Dynamics: The Body Snatcher comes with a very nice original mono track here that retains some of its original analog hiss underlying every scene. Vocals, effects and the score feel very pronounces and it can impress on the the lower frequencies at times, giving a deeper feel that expected. Nothing Earth shattering, but a better than expected presentation.

Height: N/A

Low Frequency Extension:  N/A

Surround Sound Presentation:  N/A

Dialogue Reproduction: Vocals are clear and carry the aforementioned soft hiss on its bass. Diction is impressively restored and carried over as Karloff’s voice is translated deviously and wonderful here.

Extras 

Audio Commentary

  • With Director Robert Wise and Film Historian Steve Haberman

Shadows in the Dark: The Val Lewton Legacy (SD, 53:7) – A vintage documentary that talks of Val Lewton’s taking over at RKO from Orson Welles and the legacy of his horror films during that time with input from the likes of William Friedkin, Joe Dantes, Guillermo del Toro, Kim Newman, Steve Haberman and others. Narrated by James Cromwell, this is a biographical piece on Lewton and talks of the films bearing his touch and input in the finished product.

You’ll Never Get Rid Of Me: Resurrecting The Body Snatcher (HD, 11:55) – Gregory William Mank (Author of Karloff and Lugosi: The Story of a Haunting Collaboration) discusses the “smart, sophisticated film” that is The Body Snatcher which he calls the “greatest horror film of the 40s”. Mank provides anecdotes told to him from Robert Wise as well as going over the the themes, performances and notes on production of the film. One of my favorite parts of his analysis is discussing how things played to audiences in the theaters back when it was released.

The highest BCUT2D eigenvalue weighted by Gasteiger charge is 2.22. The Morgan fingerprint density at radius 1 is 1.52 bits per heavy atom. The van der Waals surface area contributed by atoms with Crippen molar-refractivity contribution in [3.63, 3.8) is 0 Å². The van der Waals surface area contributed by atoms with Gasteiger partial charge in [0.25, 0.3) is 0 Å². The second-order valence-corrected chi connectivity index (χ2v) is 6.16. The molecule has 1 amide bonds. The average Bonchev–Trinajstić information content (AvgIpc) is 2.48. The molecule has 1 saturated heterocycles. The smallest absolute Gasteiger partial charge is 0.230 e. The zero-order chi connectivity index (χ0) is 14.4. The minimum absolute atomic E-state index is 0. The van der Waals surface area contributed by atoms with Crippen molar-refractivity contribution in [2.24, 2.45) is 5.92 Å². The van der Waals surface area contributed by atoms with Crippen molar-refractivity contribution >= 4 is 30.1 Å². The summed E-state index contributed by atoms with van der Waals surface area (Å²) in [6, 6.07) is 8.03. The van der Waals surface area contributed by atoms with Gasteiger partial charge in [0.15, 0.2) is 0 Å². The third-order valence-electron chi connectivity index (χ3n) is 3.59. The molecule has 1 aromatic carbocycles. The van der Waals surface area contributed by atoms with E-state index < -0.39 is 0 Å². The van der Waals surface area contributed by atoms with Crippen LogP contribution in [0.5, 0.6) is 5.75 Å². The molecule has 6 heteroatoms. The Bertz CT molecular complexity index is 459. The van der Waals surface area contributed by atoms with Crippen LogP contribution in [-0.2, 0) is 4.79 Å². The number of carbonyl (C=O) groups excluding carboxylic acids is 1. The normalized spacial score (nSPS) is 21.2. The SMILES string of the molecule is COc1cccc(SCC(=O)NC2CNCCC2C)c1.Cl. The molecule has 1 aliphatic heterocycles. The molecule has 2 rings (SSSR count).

Poster And Lobby Card Still Gallery (HD, 4:37)

Still Gallery (HD, 5:28)

Summary 

The Body Snatcher is an outstanding display of gothic horror of yesteryear. Its one of the best non-Universal offerings you’ll find from the 1930s and 1940s. Boris Karloff is on the top of his game and Robert Wise is launching his career with fantastic touches. Scream Factory has brought its terrific touches here with an impressive 4K restoration and some great complimentary extras to give a complete experience to the horror classic.

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Writer/Reviewer, lifelong obsessive film nerd. As eager to educate in the world of film as I am to learn. An avid lover of horror, schlock and trash, Brandon hosts the Cult Cinema Cavalcade podcast on the Creative Zombie Studios Network (www.cultcinemacavalcade.com) You can also find more essays on his blog Naptown Nerd (naptownnerd.blogspot.com).